But deep down I never lost faith. I still bought U2 albums and pored over the lyrics looking for clues. My searches were rewarded in songs like One, Until The End of The World, The Wanderer, and Wake Up Dead Man, just to name a few. These songs were soul-searing confessions and a yearning for grace with a capital G. With the release of “All That You Can’t Leave Behind” it appeared that the burning spirituality that had seemed to lie dormant for some was once again U2’s calling card.
Had they ever lost faith? Or were they just trying to avoid being ghetto-ized by the evangelical subculture who wanted to make them the poster children of hip Christianity?
“Bono” addresses this and offers an explanation for some of their antics in the 90’s. One of the things that I was reminded of was that though U2 is one of the most successful rock bands in the world, they’ve always defied convention. “Joshua Tree”, though one of the most successful records of the 80’s, doesn’t sound like a conventional 80’s record. They were rock stars that were always playing against type, and as Bono describes it, that’s what the 90’s were about. U2 was earnest and unpretentious when the musical zeitgeist of the 80’s was all about glam and fashion (think Culture Club & Duran Duran). But when alternative rock music went mainstream with Nirvanna, Pearl Jam, and others in the 90’s, that’s when U2 went glam and got sexy. What was more countercultural than doing a disco album in the 90’s? Bono maintains that the heart of U2 never changed, they were just looking for new ways to challenge the conventions of their time, to mock the rock star myth.
These were the kinds of insights I expected from this book, and while it was all very interesting, it turned out to be the least compelling part of the book. It was rather his stories of growing up with a stern father, his married life of more than 25 years to one woman, the stories of his times in Africa and San Salvador that would lead to his advocacy for the world’s poor, his Christian philosophizing, and his relationships with some of most influential people of our times that made for long nights where I couldn’t put the book down. I loved reading how important it his to him to get the blessing of older men. He never misses the opportunity to ask for it, kneeling before men like Billy Graham, Nelson Mandela, and Pope John Paul to ask for their blessing.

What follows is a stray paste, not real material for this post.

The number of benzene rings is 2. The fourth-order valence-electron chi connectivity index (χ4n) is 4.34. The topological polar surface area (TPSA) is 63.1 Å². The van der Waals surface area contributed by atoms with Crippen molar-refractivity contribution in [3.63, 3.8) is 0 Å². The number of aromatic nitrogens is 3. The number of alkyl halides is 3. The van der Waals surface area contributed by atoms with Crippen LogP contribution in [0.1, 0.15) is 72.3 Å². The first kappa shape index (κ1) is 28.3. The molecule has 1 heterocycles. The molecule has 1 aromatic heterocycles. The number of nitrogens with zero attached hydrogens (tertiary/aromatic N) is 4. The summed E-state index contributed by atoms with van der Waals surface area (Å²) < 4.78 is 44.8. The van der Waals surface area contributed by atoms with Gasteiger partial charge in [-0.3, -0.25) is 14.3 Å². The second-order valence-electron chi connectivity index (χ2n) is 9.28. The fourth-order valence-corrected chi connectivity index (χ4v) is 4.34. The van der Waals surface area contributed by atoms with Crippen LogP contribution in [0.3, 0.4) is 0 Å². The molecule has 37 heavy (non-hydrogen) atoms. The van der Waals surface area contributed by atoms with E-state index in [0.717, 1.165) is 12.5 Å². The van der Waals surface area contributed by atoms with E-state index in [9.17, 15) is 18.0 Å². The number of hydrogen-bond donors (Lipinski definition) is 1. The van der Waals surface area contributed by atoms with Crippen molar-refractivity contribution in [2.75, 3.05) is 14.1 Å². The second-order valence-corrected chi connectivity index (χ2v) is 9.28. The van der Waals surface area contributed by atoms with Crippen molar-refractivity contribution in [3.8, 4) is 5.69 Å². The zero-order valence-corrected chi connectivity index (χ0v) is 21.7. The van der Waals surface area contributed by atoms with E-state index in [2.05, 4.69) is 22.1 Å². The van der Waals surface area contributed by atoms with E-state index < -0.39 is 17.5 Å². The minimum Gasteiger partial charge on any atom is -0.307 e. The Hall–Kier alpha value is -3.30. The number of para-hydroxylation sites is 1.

He shared remarkable stories like the one of Mikhail Gorbachev’s recent unexpected visit to his house for dinner one night, stuffed animals in hand as gifts for Bono’s children. (Over dinner, Bono asked Gorbachev if he believed in God, Gorbachev’s answer was no, but he believed in the universe). Of great value to me also were the insights into Bono’s creative process. For years he’s managed to write songs both accessible and artistic and it stirred my own creative juices to hear how he approaches his craft.
One of the other things that really made an impression was how from the very start U2 understood what they were doing as worship. There is much talk now of Christian artists wanting to break out of the evangelical “ghetto” that stifles so much good creativity. But long before this was a common conversation, these scrappy Irish kids who could barely play their instruments were instinctively blazing a trail around the ghetto, setting the borders on fire, on their way to becoming in maybe the most important sense a truly “Christian” rock band.
This was meant to be a short review (my reviews here are always too long), but I keep finding aspects of the book that seem worthy to mention. I’m going to practice some self-discipline now and say that you’ll just have to read the book.
U2 is genuinely a seminal band who have inspired many imitators but no equals. Reading this book gives gives you a peek into the life of a truly passionate, intelligent, big spirited (if not big headed) artist who has the appearance of fearlessness and whose megalomania is bewilderingly matched only by a profound humility.
Thank God I’m done with this book so now I can get some sleep at night and return to my less “flashier” devotional studies.